Deborah Koons Garcia’s “Symphony of the Soil” reps the latest in a long line of documentaries extolling the many virtues of organic farming over the nefarious legacy of industrial food production — one of which, “The Future of Food,” also helmed by the director herself. This time around, the emphasis falls more on the bounty of well-tended soil and the beauty of growing things (via time-lapse photography and animated watercolor drawings), and less on the plagues of chemical-based agriculture. Soil constitutes the alpha and omega of “Symphony”; how soil’s fertility can be restored echoes the question of how many times the same documentary field can be tilled.
Biologists and geologists trek across the startlingly picturesque landscapes of Norway and Hawaii, literally and figuratively digging down decades, centuries and millennia to show the assorted processes by which soils are formed and their various properties. A slideshow at the center of the frame distinguishes among 11 types of soil, from the most fertile to the most arid. Soil, it seems, could be considered an ecosystem in itself, a living thing whose health and biodiversity prove essential to the growth of anything else.
A seemingly endless procession of organic farmers from Washington state to Wales to India wander their flourishing fields, displaying the fruits of the “dance with nature” that is organic agriculture. With minor variations, all make the same strong case for a simple solution to soil exhausted by plowing, chemical fertilizers and pesticides: Give back to the soil what was taken from it and it will endlessly replenish itself. Thus everyone advocates composting, cover crops and drip lines to radically reduce the use of noxious fertilizers and pesticides leaching into the land, while greatly increasing the soil’s productivity. Soil erosion and exhaustion are not only stopped but reversed. One farmer boasts of having created eight inches of topsoil in five years. Celebrated chefs then chime in to attest to the richer taste of organically grown meat and veggies.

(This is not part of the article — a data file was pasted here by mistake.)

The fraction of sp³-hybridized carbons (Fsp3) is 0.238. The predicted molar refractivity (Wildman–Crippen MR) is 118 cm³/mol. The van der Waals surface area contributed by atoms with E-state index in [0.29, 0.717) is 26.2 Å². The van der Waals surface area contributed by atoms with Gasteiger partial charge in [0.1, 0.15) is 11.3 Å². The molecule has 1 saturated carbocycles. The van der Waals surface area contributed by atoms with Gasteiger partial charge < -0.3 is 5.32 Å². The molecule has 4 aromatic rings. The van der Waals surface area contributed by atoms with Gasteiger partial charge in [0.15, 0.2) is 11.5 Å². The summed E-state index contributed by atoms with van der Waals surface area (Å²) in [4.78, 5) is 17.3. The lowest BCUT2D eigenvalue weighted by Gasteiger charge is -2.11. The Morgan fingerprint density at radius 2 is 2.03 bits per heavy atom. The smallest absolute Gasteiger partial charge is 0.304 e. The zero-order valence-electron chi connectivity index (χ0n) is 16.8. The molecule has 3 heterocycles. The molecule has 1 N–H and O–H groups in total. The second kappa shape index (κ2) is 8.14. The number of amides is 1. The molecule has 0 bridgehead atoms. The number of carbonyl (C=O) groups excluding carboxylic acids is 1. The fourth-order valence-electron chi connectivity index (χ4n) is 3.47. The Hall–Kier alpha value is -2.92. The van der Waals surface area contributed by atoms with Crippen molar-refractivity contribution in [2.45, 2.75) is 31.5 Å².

Koons Garcia has obviously opted for an upbeat approach: Choruses of scientists and farmers sing the praises of organic farming while John Chater’s camera visually devours the fruits, vegetables and livestock produced by healthy dirt. By the time innumerable interviewees have celebrated the viability of small-scale organic farming, industrial agribusiness seems to be a dominant aberration rather than an accepted practice.
Throughout “Symphony,” the filmmakers seed the idea of ecological catastrophes that result from chemically dependent agriculture. But only after Koons Garcia has established the strength and viability of its alternative does she bring on the specter of imminent agricultural Armageddon, with its attendant barren soil, polluted waters and birth defects.